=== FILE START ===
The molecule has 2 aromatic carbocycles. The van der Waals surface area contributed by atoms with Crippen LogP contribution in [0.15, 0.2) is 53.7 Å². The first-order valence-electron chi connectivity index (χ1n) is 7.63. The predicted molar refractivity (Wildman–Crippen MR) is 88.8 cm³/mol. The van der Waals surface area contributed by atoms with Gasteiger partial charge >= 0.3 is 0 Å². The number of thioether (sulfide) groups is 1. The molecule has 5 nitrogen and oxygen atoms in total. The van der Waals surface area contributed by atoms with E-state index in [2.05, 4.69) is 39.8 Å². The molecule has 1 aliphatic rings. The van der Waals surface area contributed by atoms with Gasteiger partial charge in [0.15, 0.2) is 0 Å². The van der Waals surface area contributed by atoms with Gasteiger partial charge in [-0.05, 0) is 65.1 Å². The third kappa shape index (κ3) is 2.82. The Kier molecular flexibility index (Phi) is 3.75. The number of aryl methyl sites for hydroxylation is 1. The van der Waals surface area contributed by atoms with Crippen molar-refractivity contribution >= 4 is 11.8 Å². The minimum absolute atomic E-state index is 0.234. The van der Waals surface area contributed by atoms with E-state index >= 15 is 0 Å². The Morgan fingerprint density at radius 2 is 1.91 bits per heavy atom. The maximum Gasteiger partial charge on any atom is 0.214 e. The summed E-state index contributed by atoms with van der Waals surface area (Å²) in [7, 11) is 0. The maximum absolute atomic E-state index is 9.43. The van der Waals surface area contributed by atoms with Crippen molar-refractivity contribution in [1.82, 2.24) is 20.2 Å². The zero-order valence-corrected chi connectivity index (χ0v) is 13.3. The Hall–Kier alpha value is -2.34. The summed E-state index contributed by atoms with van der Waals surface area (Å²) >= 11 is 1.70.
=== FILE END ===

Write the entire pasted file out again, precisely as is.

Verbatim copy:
The molecule has 2 aromatic carbocycles. The van der Waals surface area contributed by atoms with Crippen LogP contribution in [0.15, 0.2) is 53.7 Å². The first-order valence-electron chi connectivity index (χ1n) is 7.63. The predicted molar refractivity (Wildman–Crippen MR) is 88.8 cm³/mol. The van der Waals surface area contributed by atoms with Gasteiger partial charge >= 0.3 is 0 Å². The number of thioether (sulfide) groups is 1. The molecule has 5 nitrogen and oxygen atoms in total. The van der Waals surface area contributed by atoms with E-state index in [2.05, 4.69) is 39.8 Å². The molecule has 1 aliphatic rings. The van der Waals surface area contributed by atoms with Gasteiger partial charge in [0.15, 0.2) is 0 Å². The van der Waals surface area contributed by atoms with Gasteiger partial charge in [-0.05, 0) is 65.1 Å². The third kappa shape index (κ3) is 2.82. The Kier molecular flexibility index (Phi) is 3.75. The number of aryl methyl sites for hydroxylation is 1. The van der Waals surface area contributed by atoms with Crippen molar-refractivity contribution >= 4 is 11.8 Å². The minimum absolute atomic E-state index is 0.234. The van der Waals surface area contributed by atoms with E-state index >= 15 is 0 Å². The Morgan fingerprint density at radius 2 is 1.91 bits per heavy atom. The maximum Gasteiger partial charge on any atom is 0.214 e. The summed E-state index contributed by atoms with van der Waals surface area (Å²) in [7, 11) is 0. The maximum absolute atomic E-state index is 9.43. The van der Waals surface area contributed by atoms with Crippen molar-refractivity contribution in [1.82, 2.24) is 20.2 Å². The zero-order valence-corrected chi connectivity index (χ0v) is 13.3. The Hall–Kier alpha value is -2.34. The summed E-state index contributed by atoms with van der Waals surface area (Å²) >= 11 is 1.70.